19. Decline in HIV incidence and injecting, but not in sexual risk behaviour, seen in drug users in Amsterdam: a 19-year prospective cohort study

    NARCIS (Netherlands)

    C.E.A. Lindenburg; A. Krol; C. Smit; M.C.A. Buster; R.A. Coutinho; M. Prins

    2006-01-01

    Objective: To study temporal changes in HIV incidence, HIV transmission routes, and both injecting and sexual risk behaviour in the open Amsterdam Cohort Study (ACS) among drug users. Initiated in 1985, the ACS enables us to study changes in trends since HAART became widespread in 1996. Methods: Per

  20. Gauging the Acceptability of HIV Vaccines: An Exploratory Study Examining Knowledge, Attitudes, and Beliefs among Injecting Drug Users in Viet Nam

    Science.gov (United States)

    Nguyen, France

    2007-01-01

    In contrast to other countries in Southeast Asia, the HIV/ AIDS epidemic is in the initial stages in Viet Nam, although the rates have increased notably since 1997. This study examined attitudes towards the use of an HIV vaccine (when one becomes available) as a means for preventing the disease. Since injecting drug users are the great majority of…

  1. Never injected, but hepatitis C virus-infected: a study among self-declared never-injecting drug users from the Amsterdam Cohort Studies

    NARCIS (Netherlands)

    C.H.S.B. van den Berg; T.J.W. van de Laar; A. Kok; F.R. Zuure; R.A. Coutinho; M. Prins

    2009-01-01

    The aim of this study was to gain insight in transmission routes of hepatitis C virus (HCV) infection among never-injecting drug users (DU) by studying, incidence, prevalence, determinants and molecular epidemiology of HCV infection. From the Amsterdam Cohort Studies among DU, 352 never-injecting DU

  2. Cognitive Behavioral Therapy for Adherence and Depression (CBT-AD) in HIV-Infected Injection Drug Users: A Randomized Controlled Trial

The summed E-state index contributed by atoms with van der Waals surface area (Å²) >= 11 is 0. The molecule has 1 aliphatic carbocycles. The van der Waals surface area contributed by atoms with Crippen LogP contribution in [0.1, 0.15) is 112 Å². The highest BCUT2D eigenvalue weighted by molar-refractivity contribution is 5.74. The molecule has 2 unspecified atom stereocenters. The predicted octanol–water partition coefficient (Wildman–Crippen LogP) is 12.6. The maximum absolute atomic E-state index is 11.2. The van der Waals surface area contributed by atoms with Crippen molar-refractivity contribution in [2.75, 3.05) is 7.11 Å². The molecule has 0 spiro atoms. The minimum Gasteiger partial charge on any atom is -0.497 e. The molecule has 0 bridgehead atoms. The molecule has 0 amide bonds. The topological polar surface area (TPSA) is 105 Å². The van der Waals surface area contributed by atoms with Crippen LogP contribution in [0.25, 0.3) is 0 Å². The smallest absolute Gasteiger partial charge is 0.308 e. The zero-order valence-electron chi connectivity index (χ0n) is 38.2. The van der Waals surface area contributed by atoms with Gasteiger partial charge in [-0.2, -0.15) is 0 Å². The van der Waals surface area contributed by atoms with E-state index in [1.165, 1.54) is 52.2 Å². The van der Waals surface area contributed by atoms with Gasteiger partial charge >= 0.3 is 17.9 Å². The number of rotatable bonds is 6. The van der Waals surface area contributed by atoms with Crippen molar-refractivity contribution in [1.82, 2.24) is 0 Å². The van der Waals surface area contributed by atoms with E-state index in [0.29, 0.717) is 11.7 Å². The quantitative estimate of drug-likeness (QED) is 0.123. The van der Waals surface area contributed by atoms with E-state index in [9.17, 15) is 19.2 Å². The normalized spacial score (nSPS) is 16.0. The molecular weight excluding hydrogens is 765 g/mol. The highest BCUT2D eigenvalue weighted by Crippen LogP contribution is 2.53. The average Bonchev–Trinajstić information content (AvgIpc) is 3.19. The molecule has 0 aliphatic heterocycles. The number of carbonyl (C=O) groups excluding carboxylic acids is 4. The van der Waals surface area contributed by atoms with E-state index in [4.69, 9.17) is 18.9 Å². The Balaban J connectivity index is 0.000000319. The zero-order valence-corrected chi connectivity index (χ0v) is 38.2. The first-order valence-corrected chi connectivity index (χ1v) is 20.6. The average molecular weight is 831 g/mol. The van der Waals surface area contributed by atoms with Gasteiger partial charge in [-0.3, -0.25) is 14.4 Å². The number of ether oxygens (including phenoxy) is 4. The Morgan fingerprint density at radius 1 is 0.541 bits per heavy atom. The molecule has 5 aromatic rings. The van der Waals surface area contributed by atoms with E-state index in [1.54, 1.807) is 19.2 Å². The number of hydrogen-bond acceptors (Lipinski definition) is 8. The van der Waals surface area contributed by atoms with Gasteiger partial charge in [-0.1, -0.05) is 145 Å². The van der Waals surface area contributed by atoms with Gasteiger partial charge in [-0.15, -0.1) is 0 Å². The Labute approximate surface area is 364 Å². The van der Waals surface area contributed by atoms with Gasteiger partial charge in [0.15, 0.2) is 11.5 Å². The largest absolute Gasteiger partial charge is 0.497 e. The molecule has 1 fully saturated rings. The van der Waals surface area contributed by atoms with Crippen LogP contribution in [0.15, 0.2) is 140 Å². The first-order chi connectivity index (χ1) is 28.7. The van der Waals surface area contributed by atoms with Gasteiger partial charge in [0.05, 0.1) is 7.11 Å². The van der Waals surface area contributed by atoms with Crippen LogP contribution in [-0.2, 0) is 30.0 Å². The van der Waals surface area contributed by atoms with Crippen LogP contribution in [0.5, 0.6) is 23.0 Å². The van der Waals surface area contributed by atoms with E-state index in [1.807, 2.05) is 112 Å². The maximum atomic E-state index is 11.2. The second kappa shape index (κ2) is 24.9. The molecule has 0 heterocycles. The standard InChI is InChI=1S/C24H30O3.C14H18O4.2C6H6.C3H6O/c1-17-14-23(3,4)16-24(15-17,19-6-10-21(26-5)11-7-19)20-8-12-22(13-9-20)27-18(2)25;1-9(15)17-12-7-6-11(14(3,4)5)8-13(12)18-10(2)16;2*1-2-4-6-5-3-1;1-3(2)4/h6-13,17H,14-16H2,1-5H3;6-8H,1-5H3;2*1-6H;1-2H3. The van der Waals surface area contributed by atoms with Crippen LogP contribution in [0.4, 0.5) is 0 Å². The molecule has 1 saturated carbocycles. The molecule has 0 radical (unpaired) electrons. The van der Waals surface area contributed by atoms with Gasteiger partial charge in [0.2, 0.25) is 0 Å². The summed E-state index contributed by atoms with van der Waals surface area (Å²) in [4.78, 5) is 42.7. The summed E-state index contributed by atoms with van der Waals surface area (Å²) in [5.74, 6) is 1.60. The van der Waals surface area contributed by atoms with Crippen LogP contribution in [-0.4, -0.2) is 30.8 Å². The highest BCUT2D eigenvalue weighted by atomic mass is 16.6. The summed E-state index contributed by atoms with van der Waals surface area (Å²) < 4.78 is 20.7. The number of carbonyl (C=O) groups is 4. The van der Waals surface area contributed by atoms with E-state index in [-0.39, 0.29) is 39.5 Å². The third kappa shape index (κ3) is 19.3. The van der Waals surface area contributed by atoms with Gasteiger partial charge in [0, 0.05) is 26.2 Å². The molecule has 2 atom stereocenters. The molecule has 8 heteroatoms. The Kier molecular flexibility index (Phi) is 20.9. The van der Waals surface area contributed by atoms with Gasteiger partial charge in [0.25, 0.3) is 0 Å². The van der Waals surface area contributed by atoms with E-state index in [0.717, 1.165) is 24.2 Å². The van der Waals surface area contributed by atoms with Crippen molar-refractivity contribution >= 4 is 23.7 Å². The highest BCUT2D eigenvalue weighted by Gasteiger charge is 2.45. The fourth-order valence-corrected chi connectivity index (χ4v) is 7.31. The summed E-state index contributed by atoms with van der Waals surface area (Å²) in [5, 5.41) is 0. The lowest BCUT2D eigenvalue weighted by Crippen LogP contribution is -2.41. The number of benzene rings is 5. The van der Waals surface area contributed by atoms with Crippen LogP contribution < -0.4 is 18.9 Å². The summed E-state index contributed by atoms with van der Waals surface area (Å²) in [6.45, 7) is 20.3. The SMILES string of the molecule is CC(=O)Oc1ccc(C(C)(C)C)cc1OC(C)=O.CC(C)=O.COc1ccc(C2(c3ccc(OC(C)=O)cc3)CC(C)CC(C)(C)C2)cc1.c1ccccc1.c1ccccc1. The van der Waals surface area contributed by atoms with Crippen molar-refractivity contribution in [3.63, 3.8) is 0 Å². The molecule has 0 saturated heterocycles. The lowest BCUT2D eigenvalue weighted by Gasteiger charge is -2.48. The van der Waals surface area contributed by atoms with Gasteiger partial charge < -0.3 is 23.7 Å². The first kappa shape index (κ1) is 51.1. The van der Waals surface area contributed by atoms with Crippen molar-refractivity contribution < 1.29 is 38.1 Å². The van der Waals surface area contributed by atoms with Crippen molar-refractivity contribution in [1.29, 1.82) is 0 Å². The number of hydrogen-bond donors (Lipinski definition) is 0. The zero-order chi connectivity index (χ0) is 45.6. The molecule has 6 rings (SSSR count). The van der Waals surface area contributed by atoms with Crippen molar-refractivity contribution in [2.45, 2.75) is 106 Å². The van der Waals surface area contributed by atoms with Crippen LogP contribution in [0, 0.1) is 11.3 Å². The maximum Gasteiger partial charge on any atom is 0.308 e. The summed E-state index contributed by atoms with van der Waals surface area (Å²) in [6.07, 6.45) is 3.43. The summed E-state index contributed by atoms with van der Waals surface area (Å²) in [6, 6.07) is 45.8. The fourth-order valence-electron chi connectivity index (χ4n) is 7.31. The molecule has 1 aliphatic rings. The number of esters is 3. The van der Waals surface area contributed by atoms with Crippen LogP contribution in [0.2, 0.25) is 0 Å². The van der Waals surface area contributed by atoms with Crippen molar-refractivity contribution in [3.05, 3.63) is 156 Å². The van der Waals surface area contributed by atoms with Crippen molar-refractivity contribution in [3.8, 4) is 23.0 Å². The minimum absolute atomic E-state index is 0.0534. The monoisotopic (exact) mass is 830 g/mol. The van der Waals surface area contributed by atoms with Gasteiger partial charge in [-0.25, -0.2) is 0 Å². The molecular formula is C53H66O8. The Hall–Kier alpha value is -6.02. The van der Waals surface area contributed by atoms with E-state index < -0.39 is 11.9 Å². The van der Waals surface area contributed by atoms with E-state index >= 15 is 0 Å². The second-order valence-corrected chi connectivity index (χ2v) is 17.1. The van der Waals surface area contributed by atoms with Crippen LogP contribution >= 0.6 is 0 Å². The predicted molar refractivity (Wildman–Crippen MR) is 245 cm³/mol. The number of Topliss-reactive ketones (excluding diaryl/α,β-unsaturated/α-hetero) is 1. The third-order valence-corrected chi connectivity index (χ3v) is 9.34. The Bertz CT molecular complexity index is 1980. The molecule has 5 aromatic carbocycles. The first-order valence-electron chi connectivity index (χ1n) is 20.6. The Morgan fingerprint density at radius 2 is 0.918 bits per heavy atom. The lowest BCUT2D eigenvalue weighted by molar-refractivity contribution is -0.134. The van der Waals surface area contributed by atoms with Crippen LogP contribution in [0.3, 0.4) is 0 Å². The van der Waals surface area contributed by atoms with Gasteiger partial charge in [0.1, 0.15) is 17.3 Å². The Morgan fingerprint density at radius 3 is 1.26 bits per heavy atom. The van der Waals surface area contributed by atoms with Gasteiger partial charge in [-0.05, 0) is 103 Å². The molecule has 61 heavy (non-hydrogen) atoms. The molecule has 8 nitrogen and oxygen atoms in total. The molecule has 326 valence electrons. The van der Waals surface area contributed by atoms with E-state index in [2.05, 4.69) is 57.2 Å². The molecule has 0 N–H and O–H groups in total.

Science.gov (United States)

    Safren, Steven A.; O'Cleirigh, Conall M.; Bullis, Jacqueline R.; Otto, Michael W.; Stein, Michael D.; Pollack, Mark H.

    2012-01-01

    Objective: Depression and substance use, the most common comorbidities with HIV, are both associated with poor treatment adherence. Injection drug users comprise a substantial portion of individuals with HIV in the United States and globally. The present study tested cognitive behavioral therapy for adherence and depression (CBT-AD) in patients…

  3. A New Decoding Scheme for Errorless Codes for Overloaded CDMA with Active User Detection

    CERN Document Server

    Mousavi, Ali; Marvasti, Farokh

    2010-01-01

    Recently, a new class of binary codes for overloaded CDMA systems are proposed that not only has the ability of errorless communication but also suitable for detecting active users. These codes are called COWDA [1]. In [1], a Maximum Likelihood (ML) decoder is proposed for this class of codes. Although the proposed scheme of coding/decoding show impressive performance, the decoder can be improved. In this paper by assuming more practical conditions for the traffic in the system, we suggest an algorithm that increases the performance of the decoder several orders of magnitude (the Bit-Error-Rate (BER) is divided by a factor of 400 in some Eb/N0's The algorithm supposes the Poison distribution for the time of activation/deactivation of the users.

  4. A Qualitative Analysis of User Experiences With a Self-Tracker for Activity, Sleep, and Diet

    OpenAIRE

    Kim, Jeongeun

    2014-01-01